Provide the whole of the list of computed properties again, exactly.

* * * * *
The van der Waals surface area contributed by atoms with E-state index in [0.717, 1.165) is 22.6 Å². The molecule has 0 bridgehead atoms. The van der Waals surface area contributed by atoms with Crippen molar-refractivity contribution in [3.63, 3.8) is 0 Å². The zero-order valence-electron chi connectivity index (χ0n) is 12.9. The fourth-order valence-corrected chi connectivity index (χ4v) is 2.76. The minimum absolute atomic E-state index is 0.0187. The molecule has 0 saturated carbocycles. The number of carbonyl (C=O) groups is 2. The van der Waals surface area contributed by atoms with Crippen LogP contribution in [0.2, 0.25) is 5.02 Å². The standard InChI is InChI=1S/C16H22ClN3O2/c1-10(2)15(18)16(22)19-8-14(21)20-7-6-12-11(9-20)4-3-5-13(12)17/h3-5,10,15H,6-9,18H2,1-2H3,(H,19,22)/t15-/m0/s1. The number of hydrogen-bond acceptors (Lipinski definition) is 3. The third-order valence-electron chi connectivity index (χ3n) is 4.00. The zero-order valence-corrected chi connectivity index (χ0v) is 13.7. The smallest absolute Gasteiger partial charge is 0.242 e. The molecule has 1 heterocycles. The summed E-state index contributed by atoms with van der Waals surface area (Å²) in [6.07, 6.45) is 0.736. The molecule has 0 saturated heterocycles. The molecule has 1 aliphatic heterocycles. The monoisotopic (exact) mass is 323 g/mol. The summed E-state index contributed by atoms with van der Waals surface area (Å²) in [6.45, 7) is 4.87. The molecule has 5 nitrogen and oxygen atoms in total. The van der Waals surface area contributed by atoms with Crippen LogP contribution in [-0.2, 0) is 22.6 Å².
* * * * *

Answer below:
The van der Waals surface area contributed by atoms with E-state index in [0.717, 1.165) is 22.6 Å². The molecule has 0 bridgehead atoms. The van der Waals surface area contributed by atoms with Crippen molar-refractivity contribution in [3.63, 3.8) is 0 Å². The zero-order valence-electron chi connectivity index (χ0n) is 12.9. The fourth-order valence-corrected chi connectivity index (χ4v) is 2.76. The minimum absolute atomic E-state index is 0.0187. The molecule has 0 saturated carbocycles. The number of carbonyl (C=O) groups is 2. The van der Waals surface area contributed by atoms with Crippen LogP contribution in [0.2, 0.25) is 5.02 Å². The standard InChI is InChI=1S/C16H22ClN3O2/c1-10(2)15(18)16(22)19-8-14(21)20-7-6-12-11(9-20)4-3-5-13(12)17/h3-5,10,15H,6-9,18H2,1-2H3,(H,19,22)/t15-/m0/s1. The number of hydrogen-bond acceptors (Lipinski definition) is 3. The third-order valence-electron chi connectivity index (χ3n) is 4.00. The zero-order valence-corrected chi connectivity index (χ0v) is 13.7. The smallest absolute Gasteiger partial charge is 0.242 e. The molecule has 1 heterocycles. The summed E-state index contributed by atoms with van der Waals surface area (Å²) in [6.07, 6.45) is 0.736. The molecule has 0 saturated heterocycles. The molecule has 1 aliphatic heterocycles. The monoisotopic (exact) mass is 323 g/mol. The summed E-state index contributed by atoms with van der Waals surface area (Å²) in [6.45, 7) is 4.87. The molecule has 5 nitrogen and oxygen atoms in total. The van der Waals surface area contributed by atoms with Crippen LogP contribution in [-0.2, 0) is 22.6 Å².